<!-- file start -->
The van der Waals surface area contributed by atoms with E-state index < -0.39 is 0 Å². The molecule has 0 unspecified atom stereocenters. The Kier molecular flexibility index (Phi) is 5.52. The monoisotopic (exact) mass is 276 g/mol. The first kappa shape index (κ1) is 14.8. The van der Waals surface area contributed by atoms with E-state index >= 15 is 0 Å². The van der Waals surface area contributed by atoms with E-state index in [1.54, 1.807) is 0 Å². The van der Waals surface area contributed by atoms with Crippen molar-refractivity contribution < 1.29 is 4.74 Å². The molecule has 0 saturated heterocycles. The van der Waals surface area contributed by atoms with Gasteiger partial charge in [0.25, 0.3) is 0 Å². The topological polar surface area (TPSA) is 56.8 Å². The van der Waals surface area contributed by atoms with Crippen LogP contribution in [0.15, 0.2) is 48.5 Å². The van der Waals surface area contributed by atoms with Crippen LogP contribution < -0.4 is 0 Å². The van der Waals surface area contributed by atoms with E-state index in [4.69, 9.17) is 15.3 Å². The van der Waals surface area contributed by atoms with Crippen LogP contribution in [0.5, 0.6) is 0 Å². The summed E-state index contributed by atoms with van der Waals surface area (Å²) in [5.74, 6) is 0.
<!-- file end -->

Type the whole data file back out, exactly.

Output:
The van der Waals surface area contributed by atoms with E-state index < -0.39 is 0 Å². The molecule has 0 unspecified atom stereocenters. The Kier molecular flexibility index (Phi) is 5.52. The monoisotopic (exact) mass is 276 g/mol. The first kappa shape index (κ1) is 14.8. The van der Waals surface area contributed by atoms with E-state index >= 15 is 0 Å². The van der Waals surface area contributed by atoms with E-state index in [1.54, 1.807) is 0 Å². The van der Waals surface area contributed by atoms with Crippen molar-refractivity contribution < 1.29 is 4.74 Å². The molecule has 0 saturated heterocycles. The van der Waals surface area contributed by atoms with Gasteiger partial charge in [0.25, 0.3) is 0 Å². The topological polar surface area (TPSA) is 56.8 Å². The van der Waals surface area contributed by atoms with Crippen LogP contribution in [0.15, 0.2) is 48.5 Å². The van der Waals surface area contributed by atoms with Crippen LogP contribution < -0.4 is 0 Å². The van der Waals surface area contributed by atoms with E-state index in [4.69, 9.17) is 15.3 Å². The van der Waals surface area contributed by atoms with Crippen LogP contribution in [0.5, 0.6) is 0 Å². The summed E-state index contributed by atoms with van der Waals surface area (Å²) in [5.74, 6) is 0.